Why a train looked like a stagecoach and other stories of technology adoption
Technological determinism is obviously far too simplistic a model to explain social change throughout history. The reductionism required makes it deeply flawed. Some technologies have certainly been world-changing – the wheel is the first that comes to mind. In the Earth’s Children series of books by Jean Auel, set in the Upper Paleolithic period, her protagonist Ayla single handedly invented or discovered many early technologies and skills, such as needles and horse-riding. The way in which the community around her rejects these things and/or Ayla herself illustrates a typical response of people to technology. It is rarely immediately accepted and world-changing.
Looking at mechanistic models I am reminded of Asimov’s coining of “psychohistory” in the Foundation series of books: the idea that there is a branch of science (as yet undiscovered) that can explain and provide means for controlling the behaviour of mass numbers of people. Such a science has not and will not be invented, I believe, although there are and continue to be many socio-cultural theories that attempt this kind of analysis.
A lot of dystopian novels and films especially in the science fiction genre are dystopian exactly in the sense that they describe the negative consequences of technological autonomy: the “machines” are never benevolent (Wall-E, Terminator, Demon Seed).
The web essay by Chandler, D. (2002), “Technological determinism”, states that “even texts are autonomous of their authors once they leave their hands: as published works they are subject to interpretation by readers, and beyond the direct control of their authors”. This is taken further by many digital writers – who invite readers as co-authors, to give them not only multiple ways to interpret the material, but multiple ways to experience it, and even ways to influence it. The act of reading[writing]experiencing[immersing] becomes completely personalised.
Technology adoption is coloured by people’s attitudes and assumptions that hang over from previous technologies. Technologies and the ways they are used are adapted and influenced by the people involved, or at the very least by the economic factors associated with their use and dissemination. The Luddites are generally assumed nowadays to have been anti-technology, machine-breakers, but in fact they were reacting against the economic strictures forced upon them by the economics of the new machines; their livelihoods were under severe threat.
Early trains were separated into discrete compartments, with people facing each other exactly as in a stagecoach, the technology that preceded it. It wasn’t until a long time after the railways started that it was realised that a train could have a corridor running all the way down it – much more useful! – and that compartments were neither necessary or efficient.
When mobile phones first came out, European young people took to text messaging in a big way – surprising those who thought people would want to phone one another using this new technology: it’s telling that it was the young who were at the forefront of this evolution. E-books are another case in point. There are very many ways of presenting information in a digital form, and hypertext and multimedia have huge potential for changing the way we access information and entertainment, yet when people think of experiencing a narrative digitally they think of “e-books”, a limited adaptation of an existing technology which itself was incredibly limited. Attempts to introduce hyperfiction, for example, never moved beyond a subculture of digital devotees. For the mainstream digital narrative means means e-books and online versions of TV and video – again adaptations of existing technologies.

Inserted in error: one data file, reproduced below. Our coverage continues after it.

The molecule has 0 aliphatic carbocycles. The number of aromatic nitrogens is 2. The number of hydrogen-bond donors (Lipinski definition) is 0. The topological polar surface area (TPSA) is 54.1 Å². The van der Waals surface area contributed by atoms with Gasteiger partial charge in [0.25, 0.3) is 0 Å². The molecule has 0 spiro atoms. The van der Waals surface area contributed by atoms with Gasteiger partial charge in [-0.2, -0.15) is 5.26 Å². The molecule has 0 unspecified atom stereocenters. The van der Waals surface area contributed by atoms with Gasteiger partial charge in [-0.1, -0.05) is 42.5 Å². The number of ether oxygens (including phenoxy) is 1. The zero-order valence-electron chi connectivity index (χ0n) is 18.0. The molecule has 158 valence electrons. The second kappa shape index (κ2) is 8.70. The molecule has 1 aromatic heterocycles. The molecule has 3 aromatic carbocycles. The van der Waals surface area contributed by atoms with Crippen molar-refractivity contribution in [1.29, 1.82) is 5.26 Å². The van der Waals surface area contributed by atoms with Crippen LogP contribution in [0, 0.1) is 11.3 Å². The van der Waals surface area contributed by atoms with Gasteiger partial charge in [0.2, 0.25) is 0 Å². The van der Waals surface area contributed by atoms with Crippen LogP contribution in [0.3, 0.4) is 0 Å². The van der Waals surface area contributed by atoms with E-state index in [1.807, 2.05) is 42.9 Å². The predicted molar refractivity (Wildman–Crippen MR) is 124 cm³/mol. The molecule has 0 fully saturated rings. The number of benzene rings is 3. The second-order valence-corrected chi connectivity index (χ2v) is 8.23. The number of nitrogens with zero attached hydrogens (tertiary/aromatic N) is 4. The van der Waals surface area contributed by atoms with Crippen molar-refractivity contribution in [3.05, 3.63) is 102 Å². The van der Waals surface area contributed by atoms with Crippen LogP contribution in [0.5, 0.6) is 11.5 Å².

Online education often reproduces the existing patterns of education; classes, teachers, institutional buildings, libraries with shelves of books. iBooks are beginning to break the mould and introduce some of the more exciting possible digital forms and features – but on the iPad they are collected visually on shelves! It seems as though once we are programmed in this way, we cannot develop new ways of thinking, learning and doing. People say “I find it too hard to read a digital object on screen” because they have to learn new ways to navigate through it, and forget how long they took as young children to learn the assumptions and techniques for reading – not just letters and words, but how to navigate a page, or understand conventions for shape of books (not necessarily the same all over the world).
Video phone calls have been posited for a long time, and the concept was rejected again and again, whatever technology was introduced to enable it, because society was just not ready. Ultimately, once Skype and web-cams came into use, the bar to adoption of video-calling finally dropped – because it takes place using new technology without prior associations, rather than an addition to the landline phones that everyone could picture and reject. So video calling, on computers, specialised video conference systems and mobile phones, but never on landlines, is now commonplace – to the extent that people should now perhaps be more inhibited about using it!
Of course I thoroughly subscribe to technological animism. Of course the computers and printers and things in one’s house are against one. The times that things fail in just exactly the right way to completely screw up your day cannot all be coincidences!